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But some days later, the family at Plashet House were apprised of the fact that the Princess intended honoring them with her company at breakfast. She came at the hour appointed, and, while partaking of their hospitality, entered fully into Mrs. Fry's work, learning of her those particulars which she could not otherwise gain.

Opposite the Plashet House, with its great trees and flowers, was a dilapidated building occupied by an aged man and his sister. They had once been well-to-do, but were now very poor, earning a pittance by selling rabbits. The sister, shy and sorrowful from their reduced circumstances, was nearly inaccessible, but Mrs. Fry won her way to her heart.

"This I consider," she says, "a great outward blessing. May I be enabled to give thanks, and to prove my thankfulness by more and more endeavouring to give up body, soul, and spirit, to the service of my beloved Master." In February, 1809, she and her husband left Mildred's Court to occupy the house at Plashet; to her a pleasant change from the smoke and din of the great city.

On one occasion, when an American Friend, George Dilwyn, was a guest, she commenced regular family worship, with the approval of her husband, this now recognised duty not having been previously the practice in the house. Occasionally she got rest in staying at Plashet, but her life was a busy one, and hardly favourable to spiritual advancement.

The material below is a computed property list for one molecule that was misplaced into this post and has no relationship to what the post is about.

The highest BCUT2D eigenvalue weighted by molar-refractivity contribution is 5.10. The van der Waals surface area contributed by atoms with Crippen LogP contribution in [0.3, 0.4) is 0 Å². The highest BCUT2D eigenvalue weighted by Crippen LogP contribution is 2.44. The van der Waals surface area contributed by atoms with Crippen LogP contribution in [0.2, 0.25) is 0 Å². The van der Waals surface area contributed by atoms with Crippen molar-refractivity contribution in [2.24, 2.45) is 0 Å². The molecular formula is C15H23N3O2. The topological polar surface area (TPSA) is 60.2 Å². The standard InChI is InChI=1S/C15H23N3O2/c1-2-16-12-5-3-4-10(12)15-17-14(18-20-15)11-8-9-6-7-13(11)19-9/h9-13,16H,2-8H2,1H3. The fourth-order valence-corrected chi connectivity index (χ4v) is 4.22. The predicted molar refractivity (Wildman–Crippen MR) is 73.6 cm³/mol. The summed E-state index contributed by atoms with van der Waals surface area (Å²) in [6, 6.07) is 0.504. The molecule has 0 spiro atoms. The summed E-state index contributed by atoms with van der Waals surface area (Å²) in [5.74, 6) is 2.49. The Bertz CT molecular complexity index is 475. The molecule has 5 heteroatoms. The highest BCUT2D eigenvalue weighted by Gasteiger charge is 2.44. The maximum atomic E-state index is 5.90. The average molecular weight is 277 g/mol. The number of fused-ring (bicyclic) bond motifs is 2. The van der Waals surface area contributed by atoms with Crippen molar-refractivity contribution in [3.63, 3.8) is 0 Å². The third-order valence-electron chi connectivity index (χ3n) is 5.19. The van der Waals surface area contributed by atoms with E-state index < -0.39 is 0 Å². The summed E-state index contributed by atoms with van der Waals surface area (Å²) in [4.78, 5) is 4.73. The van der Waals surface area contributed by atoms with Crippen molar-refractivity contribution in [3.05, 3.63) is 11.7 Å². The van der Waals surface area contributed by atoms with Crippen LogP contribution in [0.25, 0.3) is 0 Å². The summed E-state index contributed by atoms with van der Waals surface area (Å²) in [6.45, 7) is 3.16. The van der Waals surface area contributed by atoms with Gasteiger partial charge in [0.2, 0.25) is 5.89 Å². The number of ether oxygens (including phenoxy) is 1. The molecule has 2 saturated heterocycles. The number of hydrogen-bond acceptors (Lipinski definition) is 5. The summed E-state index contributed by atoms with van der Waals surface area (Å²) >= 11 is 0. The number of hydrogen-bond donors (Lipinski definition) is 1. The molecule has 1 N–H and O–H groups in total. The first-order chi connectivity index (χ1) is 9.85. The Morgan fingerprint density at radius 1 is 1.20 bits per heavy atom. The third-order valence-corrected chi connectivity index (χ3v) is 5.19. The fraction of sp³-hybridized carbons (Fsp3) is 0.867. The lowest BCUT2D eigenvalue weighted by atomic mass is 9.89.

Once when the weather was extremely cold, and great distress prevailed, being at the time too delicate to walk, she went alone to Irish Row, in the carriage literally piled with flannel petticoats for the poor women, others of the party at Plashet walking to meet her and help in the distribution.

It was an annual custom for numbers of gipsies to pitch their tents in a green lane near Plashet, for a few days, on their way to Fairlop Fair. The sickness of a child causing the mother to apply for relief, led Elizabeth Fry to visit the camp; and ever after she was gladly welcomed by the poor wanderers, to whom she gave clothing and medicines, and friendly faithful counsel.

The delight expressed in her diary upon her removal to Plashet, found vent in efforts to beautify the grounds. The garden-nooks and plantations were filled with wild flowers, gathered by herself and children in seasons of relaxation, and transferred from the coppices, hedgerows and meadows, to the grounds, which appeared to her to be only second in beauty to Earlham. Mrs.

About this time, one sister was married to Mr. Samuel Hoare, and another to Sir Thomas Fowell Buxton. Other members of her family passed away from this life; among them her husband's mother, and a brother's wife. Some time later Mr. Fry senior, died, and this event caused the removal of the home from St. Mildred's Court to Plashet, in Essex, the country seat of the family.

It was the custom more generally prevailing than now for the junior partner to reside in the house of business, and in accordance with this, Joseph and Elizabeth Fry prepared to establish themselves in Mildred's Court in the City, a large, commodious and quiet house, since pulled down in consequence of alterations in London. The parents of her husband occupied a country-house at Plashet, Essex.

Homes grew more civilized, men, women, and children more respectable and quiet, while everywhere the impress of a woman's benevolent labors was apparent. It was the annual custom of a tribe of gypsies to pitch their tents in a green lane near Plashet, on their way to Fairlop Fair.